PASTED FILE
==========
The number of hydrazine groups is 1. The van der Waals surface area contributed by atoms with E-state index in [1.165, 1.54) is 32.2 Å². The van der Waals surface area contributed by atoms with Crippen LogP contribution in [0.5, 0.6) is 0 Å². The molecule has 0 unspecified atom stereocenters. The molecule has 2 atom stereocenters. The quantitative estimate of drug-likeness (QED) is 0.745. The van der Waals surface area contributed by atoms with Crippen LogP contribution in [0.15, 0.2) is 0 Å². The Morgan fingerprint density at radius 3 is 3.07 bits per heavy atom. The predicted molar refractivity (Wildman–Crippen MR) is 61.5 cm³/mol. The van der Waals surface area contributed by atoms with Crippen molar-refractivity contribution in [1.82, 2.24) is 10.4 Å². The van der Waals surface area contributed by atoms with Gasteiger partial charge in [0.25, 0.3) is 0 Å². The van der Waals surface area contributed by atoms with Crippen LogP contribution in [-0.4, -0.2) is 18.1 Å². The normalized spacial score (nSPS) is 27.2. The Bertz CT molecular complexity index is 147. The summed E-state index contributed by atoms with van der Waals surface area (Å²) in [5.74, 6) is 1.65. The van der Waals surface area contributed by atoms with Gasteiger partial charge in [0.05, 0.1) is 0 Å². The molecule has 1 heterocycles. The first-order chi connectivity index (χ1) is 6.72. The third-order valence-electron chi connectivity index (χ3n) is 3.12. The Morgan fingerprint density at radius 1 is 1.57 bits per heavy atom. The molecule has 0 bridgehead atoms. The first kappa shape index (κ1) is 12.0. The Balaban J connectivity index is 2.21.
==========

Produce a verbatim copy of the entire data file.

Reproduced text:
The number of hydrazine groups is 1. The van der Waals surface area contributed by atoms with E-state index in [1.165, 1.54) is 32.2 Å². The van der Waals surface area contributed by atoms with Crippen LogP contribution in [0.5, 0.6) is 0 Å². The molecule has 0 unspecified atom stereocenters. The molecule has 2 atom stereocenters. The quantitative estimate of drug-likeness (QED) is 0.745. The van der Waals surface area contributed by atoms with Crippen LogP contribution in [0.15, 0.2) is 0 Å². The Morgan fingerprint density at radius 3 is 3.07 bits per heavy atom. The predicted molar refractivity (Wildman–Crippen MR) is 61.5 cm³/mol. The van der Waals surface area contributed by atoms with Crippen molar-refractivity contribution in [1.82, 2.24) is 10.4 Å². The van der Waals surface area contributed by atoms with Gasteiger partial charge in [0.25, 0.3) is 0 Å². The van der Waals surface area contributed by atoms with Crippen LogP contribution in [-0.4, -0.2) is 18.1 Å². The normalized spacial score (nSPS) is 27.2. The Bertz CT molecular complexity index is 147. The summed E-state index contributed by atoms with van der Waals surface area (Å²) in [5.74, 6) is 1.65. The van der Waals surface area contributed by atoms with Gasteiger partial charge in [0.05, 0.1) is 0 Å². The molecule has 1 heterocycles. The first-order chi connectivity index (χ1) is 6.72. The third-order valence-electron chi connectivity index (χ3n) is 3.12. The Morgan fingerprint density at radius 1 is 1.57 bits per heavy atom. The molecule has 0 bridgehead atoms. The first kappa shape index (κ1) is 12.0. The Balaban J connectivity index is 2.21.